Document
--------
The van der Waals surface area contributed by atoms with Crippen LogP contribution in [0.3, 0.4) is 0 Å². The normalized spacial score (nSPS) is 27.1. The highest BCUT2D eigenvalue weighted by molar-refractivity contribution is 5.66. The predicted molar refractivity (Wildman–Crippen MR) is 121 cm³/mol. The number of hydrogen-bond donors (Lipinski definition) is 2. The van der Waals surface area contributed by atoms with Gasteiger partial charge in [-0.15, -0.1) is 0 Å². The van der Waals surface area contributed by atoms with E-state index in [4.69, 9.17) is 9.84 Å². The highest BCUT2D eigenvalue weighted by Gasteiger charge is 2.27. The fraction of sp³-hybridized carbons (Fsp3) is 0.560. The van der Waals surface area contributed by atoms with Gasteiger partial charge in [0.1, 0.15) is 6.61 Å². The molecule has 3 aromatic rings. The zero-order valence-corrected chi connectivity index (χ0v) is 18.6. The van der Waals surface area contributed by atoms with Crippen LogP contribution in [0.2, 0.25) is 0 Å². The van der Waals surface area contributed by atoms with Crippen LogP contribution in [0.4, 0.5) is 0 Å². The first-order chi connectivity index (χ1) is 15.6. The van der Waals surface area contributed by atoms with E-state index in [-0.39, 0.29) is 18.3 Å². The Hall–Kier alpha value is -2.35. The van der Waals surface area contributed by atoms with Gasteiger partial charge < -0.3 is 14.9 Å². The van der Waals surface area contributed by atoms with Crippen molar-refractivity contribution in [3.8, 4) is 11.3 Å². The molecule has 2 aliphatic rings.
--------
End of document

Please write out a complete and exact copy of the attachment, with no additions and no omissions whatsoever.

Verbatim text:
The van der Waals surface area contributed by atoms with Crippen LogP contribution in [0.3, 0.4) is 0 Å². The normalized spacial score (nSPS) is 27.1. The highest BCUT2D eigenvalue weighted by molar-refractivity contribution is 5.66. The predicted molar refractivity (Wildman–Crippen MR) is 121 cm³/mol. The number of hydrogen-bond donors (Lipinski definition) is 2. The van der Waals surface area contributed by atoms with Gasteiger partial charge in [-0.15, -0.1) is 0 Å². The van der Waals surface area contributed by atoms with E-state index in [4.69, 9.17) is 9.84 Å². The highest BCUT2D eigenvalue weighted by Gasteiger charge is 2.27. The fraction of sp³-hybridized carbons (Fsp3) is 0.560. The van der Waals surface area contributed by atoms with Gasteiger partial charge in [0.1, 0.15) is 6.61 Å². The molecule has 3 aromatic rings. The zero-order valence-corrected chi connectivity index (χ0v) is 18.6. The van der Waals surface area contributed by atoms with Crippen LogP contribution in [0.2, 0.25) is 0 Å². The van der Waals surface area contributed by atoms with Crippen LogP contribution in [0.4, 0.5) is 0 Å². The first-order chi connectivity index (χ1) is 15.6. The van der Waals surface area contributed by atoms with E-state index in [-0.39, 0.29) is 18.3 Å². The Hall–Kier alpha value is -2.35. The van der Waals surface area contributed by atoms with Gasteiger partial charge < -0.3 is 14.9 Å². The van der Waals surface area contributed by atoms with Crippen molar-refractivity contribution in [3.8, 4) is 11.3 Å². The molecule has 2 aliphatic rings.